Simultaneously working on a book while teaching and writing on my various blogs and projects has brought a lot of stress to my hands, experienced as twinges in my wrists and fingers. To counteract this I’ve initiated several new habits, including regular drummer stretches (which work very well for people who spend too much time at a keyboard) together with the purchase of a wrist rest and a new mouse. Of all of these changes, the mouse was the most expensive component, but arguably the one that has helped me the most.
Designed in the same way the bodywork for cars was originally built – carved from a block of wood – the MX Master is a delight to hold, particularly, I suspect, for those with large hands (mine measure 8″ from the base of my palm to the tip of my index finger). All of the controls on the mouse are located in comfortable, natural positions, and are stable and quiet: the central wheelmouse can be switched between “freewheeling” mode and a more granular notch-to-notch motion.
The wireless mouse can work via Bluetooth or its own RF signal. The latter requires the use of a very small, low-profile USB receiver, which I leave permanently in one of my MacBook’s ports: it hasn’t wiggled free after weeks of use, despite being constantly brought in and out of the close protective sleeve of my backpack. In theory, the mouse can be switched to operate up to three different computers; I haven’t had the opportunity to test this feature.
The mouse does require its own drivers to perform well, which are supported on Windows and Mac. The associated application – Logitech Options – is small, lightweight, easy to use, and very well-designed. In theory, each button on the mouse can be given its own specific function on a per-application level.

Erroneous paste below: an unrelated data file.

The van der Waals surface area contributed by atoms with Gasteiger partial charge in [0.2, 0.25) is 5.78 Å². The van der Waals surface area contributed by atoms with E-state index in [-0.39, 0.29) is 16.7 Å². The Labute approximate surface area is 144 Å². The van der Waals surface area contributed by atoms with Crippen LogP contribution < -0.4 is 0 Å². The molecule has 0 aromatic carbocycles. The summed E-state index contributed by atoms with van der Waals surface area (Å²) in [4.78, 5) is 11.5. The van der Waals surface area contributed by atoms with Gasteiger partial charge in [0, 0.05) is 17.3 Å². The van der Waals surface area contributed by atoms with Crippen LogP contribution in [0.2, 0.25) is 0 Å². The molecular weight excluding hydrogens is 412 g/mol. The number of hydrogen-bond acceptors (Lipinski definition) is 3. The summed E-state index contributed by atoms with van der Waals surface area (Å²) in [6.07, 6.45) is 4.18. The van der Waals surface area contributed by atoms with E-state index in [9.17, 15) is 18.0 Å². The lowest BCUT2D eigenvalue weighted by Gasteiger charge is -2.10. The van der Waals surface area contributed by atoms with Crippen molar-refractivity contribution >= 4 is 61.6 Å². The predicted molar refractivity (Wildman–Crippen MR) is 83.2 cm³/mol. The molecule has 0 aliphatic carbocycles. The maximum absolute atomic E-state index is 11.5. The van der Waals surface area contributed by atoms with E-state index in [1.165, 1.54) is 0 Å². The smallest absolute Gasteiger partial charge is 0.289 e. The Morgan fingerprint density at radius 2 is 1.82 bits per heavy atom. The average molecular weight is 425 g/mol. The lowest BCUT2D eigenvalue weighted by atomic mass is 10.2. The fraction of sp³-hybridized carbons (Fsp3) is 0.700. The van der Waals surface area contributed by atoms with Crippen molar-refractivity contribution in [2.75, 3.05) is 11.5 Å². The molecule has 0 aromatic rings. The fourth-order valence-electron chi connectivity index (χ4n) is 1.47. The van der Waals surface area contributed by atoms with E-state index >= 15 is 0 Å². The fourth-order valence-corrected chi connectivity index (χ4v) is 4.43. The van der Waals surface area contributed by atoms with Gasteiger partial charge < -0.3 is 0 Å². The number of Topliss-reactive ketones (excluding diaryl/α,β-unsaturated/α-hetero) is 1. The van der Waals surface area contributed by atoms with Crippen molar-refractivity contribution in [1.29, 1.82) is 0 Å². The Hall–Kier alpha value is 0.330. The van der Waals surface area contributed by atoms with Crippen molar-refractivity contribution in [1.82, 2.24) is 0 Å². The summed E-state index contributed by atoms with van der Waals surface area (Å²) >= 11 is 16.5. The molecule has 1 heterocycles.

One unexpected feature that I’ve got a surprising amount of use out of is the side wheel, which is perfect for scrolling horizontally through large MySQL tables with lots of columns.
The surface of the mouse has a very slight texture to it, and appears to repel dirt and grime. The built-in rechargable battery endures about a week of constant use, with an on-screen warning showing up when battery levels run low. Very cleverly, the mouse is designed in such a way that it can still be used while it recharges via the (included) USB-to-micro-USB cable.
While it is not cheap, and arguably more than one should pay for a mouse – I bought mine for $100 (CAD) from Amazon – I feel that for someone who uses a computer 14+ hours a day it’s a very worthwhile investment.